–  The dot-com bubble bust.
–  9/11 and the ensuing soft economy.
–  Fierce competition from giants like Amazon, Blockbuster, and Walmart.

Nevertheless, in 2002 Netflix started setting up regional warehouses to speed up DVD distribution and went public after reaching 857,000 members by the end of the year. By 2004, membership ballooned to 2.6 million.

Eventually and not too long ago, Blockbuster went out of business. In retrospect, that Apollo 13 video Hastings rented might be the most expensive video in history.

 

A Daring Visionary

 

 

In 2007, inspired by the rise of YouTube videos, Hastings made a concerted effort to make Netflix into a streaming service. He saw the writing on the proverbial wall, but unfortunately missed a step when it came to execution, and the fall was hard. To this day, many Millennials and Hipsters must shudder when thinking of the disaster, which happened as follows:

Soon after being hailed the 2010 Company of the Year, being the U.S. Postal Service’s biggest customer, and being the largest source of Internet traffic in the evening—Netflix announced it was going to restructure its DVD business as a subsidiary called Qwikster. Customers who had been receiving disks and streaming movies under the same subscription would be forced to buy the services separately with higher prices. This business shift was done to accelerate the transition of Netflix from a company renting DVDs to a streaming service.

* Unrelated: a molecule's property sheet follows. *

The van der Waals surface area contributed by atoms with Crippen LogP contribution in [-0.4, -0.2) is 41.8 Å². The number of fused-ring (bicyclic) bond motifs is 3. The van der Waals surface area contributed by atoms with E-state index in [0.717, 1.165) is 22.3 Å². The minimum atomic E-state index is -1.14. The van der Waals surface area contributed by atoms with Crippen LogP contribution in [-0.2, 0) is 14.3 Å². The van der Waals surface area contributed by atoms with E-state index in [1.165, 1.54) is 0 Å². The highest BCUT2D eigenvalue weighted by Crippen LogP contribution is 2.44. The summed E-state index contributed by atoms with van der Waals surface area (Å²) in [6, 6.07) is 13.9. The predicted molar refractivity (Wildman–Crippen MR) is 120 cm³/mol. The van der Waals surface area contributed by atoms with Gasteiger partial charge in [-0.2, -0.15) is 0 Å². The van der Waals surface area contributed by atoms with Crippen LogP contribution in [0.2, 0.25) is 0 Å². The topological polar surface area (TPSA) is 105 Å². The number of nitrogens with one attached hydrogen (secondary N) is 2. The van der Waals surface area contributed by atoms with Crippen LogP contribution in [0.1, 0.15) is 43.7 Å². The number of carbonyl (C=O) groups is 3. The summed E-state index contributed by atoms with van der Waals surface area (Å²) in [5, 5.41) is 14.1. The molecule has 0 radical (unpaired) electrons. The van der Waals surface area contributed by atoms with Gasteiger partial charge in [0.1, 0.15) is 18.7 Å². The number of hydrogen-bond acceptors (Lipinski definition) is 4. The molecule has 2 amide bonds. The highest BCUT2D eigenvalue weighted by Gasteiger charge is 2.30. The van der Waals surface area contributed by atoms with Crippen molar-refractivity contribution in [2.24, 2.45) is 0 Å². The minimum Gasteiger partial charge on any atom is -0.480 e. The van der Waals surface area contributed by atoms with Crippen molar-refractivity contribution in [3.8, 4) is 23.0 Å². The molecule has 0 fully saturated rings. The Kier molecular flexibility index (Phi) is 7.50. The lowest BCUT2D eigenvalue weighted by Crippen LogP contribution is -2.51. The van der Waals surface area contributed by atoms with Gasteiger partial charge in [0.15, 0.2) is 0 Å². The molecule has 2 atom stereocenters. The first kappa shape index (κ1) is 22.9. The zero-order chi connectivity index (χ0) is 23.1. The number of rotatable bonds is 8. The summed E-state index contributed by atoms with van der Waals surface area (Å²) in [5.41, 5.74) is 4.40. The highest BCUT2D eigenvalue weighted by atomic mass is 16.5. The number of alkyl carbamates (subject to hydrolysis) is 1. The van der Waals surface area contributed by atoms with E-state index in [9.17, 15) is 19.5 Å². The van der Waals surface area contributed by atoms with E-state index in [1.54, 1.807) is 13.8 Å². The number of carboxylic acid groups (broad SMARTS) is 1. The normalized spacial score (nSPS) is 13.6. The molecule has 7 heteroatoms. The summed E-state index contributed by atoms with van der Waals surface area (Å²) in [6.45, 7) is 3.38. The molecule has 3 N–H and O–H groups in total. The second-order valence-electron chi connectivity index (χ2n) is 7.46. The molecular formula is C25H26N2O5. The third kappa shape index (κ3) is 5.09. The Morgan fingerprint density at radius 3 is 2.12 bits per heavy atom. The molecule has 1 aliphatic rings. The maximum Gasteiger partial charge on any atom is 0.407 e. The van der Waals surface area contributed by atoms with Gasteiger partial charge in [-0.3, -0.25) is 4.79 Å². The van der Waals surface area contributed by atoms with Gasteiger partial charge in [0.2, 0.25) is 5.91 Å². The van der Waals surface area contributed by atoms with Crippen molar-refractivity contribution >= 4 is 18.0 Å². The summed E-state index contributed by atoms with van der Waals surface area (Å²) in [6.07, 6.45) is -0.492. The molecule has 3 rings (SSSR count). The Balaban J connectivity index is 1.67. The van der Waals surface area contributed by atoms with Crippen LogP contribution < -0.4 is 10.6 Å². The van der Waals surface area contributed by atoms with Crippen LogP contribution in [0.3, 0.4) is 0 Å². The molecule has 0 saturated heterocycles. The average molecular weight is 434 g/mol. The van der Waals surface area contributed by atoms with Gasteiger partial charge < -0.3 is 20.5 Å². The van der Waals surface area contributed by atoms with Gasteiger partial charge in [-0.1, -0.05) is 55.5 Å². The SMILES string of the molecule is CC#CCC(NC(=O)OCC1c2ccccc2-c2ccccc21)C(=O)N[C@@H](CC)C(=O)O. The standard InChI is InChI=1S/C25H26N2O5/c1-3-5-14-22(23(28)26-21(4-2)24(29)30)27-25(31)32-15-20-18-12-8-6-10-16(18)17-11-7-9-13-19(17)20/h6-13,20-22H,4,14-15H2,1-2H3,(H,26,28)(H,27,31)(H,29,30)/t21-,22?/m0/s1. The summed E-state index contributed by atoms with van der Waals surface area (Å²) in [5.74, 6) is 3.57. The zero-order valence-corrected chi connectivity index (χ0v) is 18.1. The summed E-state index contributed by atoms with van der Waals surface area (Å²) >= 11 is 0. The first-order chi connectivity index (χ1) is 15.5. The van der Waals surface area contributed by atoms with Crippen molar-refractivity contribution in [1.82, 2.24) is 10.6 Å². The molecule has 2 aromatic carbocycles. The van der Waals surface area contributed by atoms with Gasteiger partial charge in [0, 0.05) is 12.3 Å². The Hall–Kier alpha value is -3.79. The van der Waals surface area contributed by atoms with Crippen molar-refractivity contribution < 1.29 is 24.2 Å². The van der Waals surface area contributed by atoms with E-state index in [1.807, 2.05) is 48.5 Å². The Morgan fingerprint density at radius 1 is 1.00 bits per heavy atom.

The reaction was vastly negative. The company’s stock dropped from its all-time high of $305 the day before to $64 in November of 2011. Close to a million customers cancelled subscriptions.

“I screwed up,” Hastings admitted soon after in a blog post. “If our business is about making people happy, then I made a big mistake. I slid into arrogance based on past success.”

He also called off the plan.

We all know how the story ends, of course (binge-watching reigns supreme). Fast Company called the turnaround “the biggest comeback in entertainment history.” And here we are, with Netflix being one of the most innovating, expanding and successful companies in the world.

 

A Company Culture Visionary

 

 

Beyond good ideas and reputation management, Hastings’ other achievement is creating a “culture of entrepreneurship” in his company. Netflix is notorious for paying and treating its employees well.

As Smith writes in his book, Netflix emphasizes the qualities it seeks in employees upfront in the hiring process: